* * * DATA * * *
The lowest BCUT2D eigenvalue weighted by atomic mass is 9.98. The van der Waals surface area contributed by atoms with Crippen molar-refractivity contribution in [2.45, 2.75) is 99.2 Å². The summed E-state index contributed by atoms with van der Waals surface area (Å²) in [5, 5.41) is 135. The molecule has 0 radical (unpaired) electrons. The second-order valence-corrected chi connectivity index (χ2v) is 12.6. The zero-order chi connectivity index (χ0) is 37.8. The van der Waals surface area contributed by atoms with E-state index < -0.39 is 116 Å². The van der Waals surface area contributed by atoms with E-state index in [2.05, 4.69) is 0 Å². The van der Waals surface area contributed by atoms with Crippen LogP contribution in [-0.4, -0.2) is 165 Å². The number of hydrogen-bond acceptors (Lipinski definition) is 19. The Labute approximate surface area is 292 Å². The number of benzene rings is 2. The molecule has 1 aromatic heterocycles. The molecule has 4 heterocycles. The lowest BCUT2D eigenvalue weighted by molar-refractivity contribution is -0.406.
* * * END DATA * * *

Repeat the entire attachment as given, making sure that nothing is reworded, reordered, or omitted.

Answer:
The lowest BCUT2D eigenvalue weighted by atomic mass is 9.98. The van der Waals surface area contributed by atoms with Crippen molar-refractivity contribution in [2.45, 2.75) is 99.2 Å². The summed E-state index contributed by atoms with van der Waals surface area (Å²) in [5, 5.41) is 135. The molecule has 0 radical (unpaired) electrons. The second-order valence-corrected chi connectivity index (χ2v) is 12.6. The zero-order chi connectivity index (χ0) is 37.8. The van der Waals surface area contributed by atoms with E-state index < -0.39 is 116 Å². The van der Waals surface area contributed by atoms with E-state index in [2.05, 4.69) is 0 Å². The van der Waals surface area contributed by atoms with Crippen LogP contribution in [-0.4, -0.2) is 165 Å². The number of hydrogen-bond acceptors (Lipinski definition) is 19. The Labute approximate surface area is 292 Å². The number of benzene rings is 2. The molecule has 1 aromatic heterocycles. The molecule has 4 heterocycles. The lowest BCUT2D eigenvalue weighted by molar-refractivity contribution is -0.406.